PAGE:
The Varied Thrush and Twin Peaks

I recently read that the old TV series Twin Peaks will be revived in 2017 on Showtime with most of the original cast members from 1990 and 1991.  This cult TV show put the Pacific Northwest on the map as a place of mystery, weirdness, lots of trees, and pie.  (The site of the Double-R Diner is Twede’s Café in North Bend – where you can still get a slice of cherry pie and “a damn fine cup of coffee.”)  The maestro of strange and co-creator of both the old and new series – David Lynch – will again be directing. 

What does Twin Peaks have to do with the Varied Thrush?  When I looked at the opening credits of the old series on YouTube, there it was – a bird found primarily in the forests of the Pacific Northwest up through British Columbia and Alaska.  It’s a shy bird – not like its cousin the American Robin – and not one that is commonly seen.  Whoever created the intro must have known something about birds and specifically selected one that could almost be considered emblematic of the Pacific Northwest and our moist and mossy coniferous forests.

Varied Thrushes breed in the dense, mature forests of the Pacific Northwest, but in fall and winter many move into our residential areas, gardens, and parks.  I always look forward to seeing them in October.  I think robins are beautiful birds, but the male Varied Thrush is even more striking with its orange and blue-gray coloration, accented with a black eye mask and “V” on its breast.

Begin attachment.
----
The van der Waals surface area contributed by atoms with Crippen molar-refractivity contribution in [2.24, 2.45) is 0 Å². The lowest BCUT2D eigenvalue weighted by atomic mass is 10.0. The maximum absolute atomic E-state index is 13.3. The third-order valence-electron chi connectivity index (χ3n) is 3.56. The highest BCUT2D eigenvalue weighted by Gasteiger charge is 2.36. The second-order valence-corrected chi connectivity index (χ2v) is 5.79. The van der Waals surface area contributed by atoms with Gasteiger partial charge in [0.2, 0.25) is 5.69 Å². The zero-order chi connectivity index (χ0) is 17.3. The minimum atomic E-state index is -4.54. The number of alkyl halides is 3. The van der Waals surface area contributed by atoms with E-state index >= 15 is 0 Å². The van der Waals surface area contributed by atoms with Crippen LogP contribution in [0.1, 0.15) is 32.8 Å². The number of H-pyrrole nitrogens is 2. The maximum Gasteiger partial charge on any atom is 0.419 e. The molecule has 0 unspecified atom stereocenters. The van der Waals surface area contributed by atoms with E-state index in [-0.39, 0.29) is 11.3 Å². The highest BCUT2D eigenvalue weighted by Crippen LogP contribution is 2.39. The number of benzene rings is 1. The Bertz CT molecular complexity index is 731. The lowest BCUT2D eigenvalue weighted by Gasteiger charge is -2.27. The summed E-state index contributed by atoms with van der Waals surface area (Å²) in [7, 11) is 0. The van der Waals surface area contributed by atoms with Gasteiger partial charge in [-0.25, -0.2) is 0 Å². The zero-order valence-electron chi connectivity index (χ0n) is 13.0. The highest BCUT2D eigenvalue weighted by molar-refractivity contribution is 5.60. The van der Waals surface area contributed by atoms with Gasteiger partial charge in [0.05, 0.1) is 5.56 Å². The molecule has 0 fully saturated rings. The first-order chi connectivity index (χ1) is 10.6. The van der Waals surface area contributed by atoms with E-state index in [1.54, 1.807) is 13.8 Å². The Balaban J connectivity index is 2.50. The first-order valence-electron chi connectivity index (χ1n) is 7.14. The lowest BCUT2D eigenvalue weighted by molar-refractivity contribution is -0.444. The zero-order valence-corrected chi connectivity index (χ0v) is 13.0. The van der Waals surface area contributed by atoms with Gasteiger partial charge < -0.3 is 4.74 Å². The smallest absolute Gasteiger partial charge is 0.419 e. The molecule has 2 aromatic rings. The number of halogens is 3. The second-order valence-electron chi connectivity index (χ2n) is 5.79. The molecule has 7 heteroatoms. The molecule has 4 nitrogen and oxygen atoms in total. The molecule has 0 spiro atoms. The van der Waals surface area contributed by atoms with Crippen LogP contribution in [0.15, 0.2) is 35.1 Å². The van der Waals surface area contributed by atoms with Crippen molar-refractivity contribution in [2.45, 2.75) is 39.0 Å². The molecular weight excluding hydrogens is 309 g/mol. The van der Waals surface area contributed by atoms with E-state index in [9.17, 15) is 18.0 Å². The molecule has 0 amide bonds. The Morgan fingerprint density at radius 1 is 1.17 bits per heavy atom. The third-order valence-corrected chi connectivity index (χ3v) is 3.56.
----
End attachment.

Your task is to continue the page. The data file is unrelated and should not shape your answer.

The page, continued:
One of my favorite places to photograph them is a grove of mountain ashes (Sorbus) in Seattle's Washington Park Arboretum.  The Sorbus collection includes trees from as far away as China with berries of pink, red, orange, yellow, and white.  I’ve learned that when the berries and leaves are at their peak coloration in November, the birds aren’t interested.  Mid-December through early January seems to be when the berries are perfectly fermented and ripe for eating.  Three thrushes – Varied Thrush, American Robin, and Hermit Thrush – can sometimes be found in the grove if one of the resident Cooper’s Hawks doesn’t scare them away.

Varied Thrushes can be difficult to photograph close-up because of their shyness.  Most of the time they seem to prefer the tops of trees or hidden on the back branches.  On this day, I was able to photograph one at eye-level.  He was enjoying the beautiful white berries of Sorbus forrestii, a mountain ash from China.

Most of the mountain ash berries are probably gone now, and with them, opportunities to witness one of the scenes of winter that I love so much in the Pacific Northwest.

 Varied Thrush and the mountain ash  Sorbus forrestii .

Varied Thrush and the mountain ash Sorbus forrestii.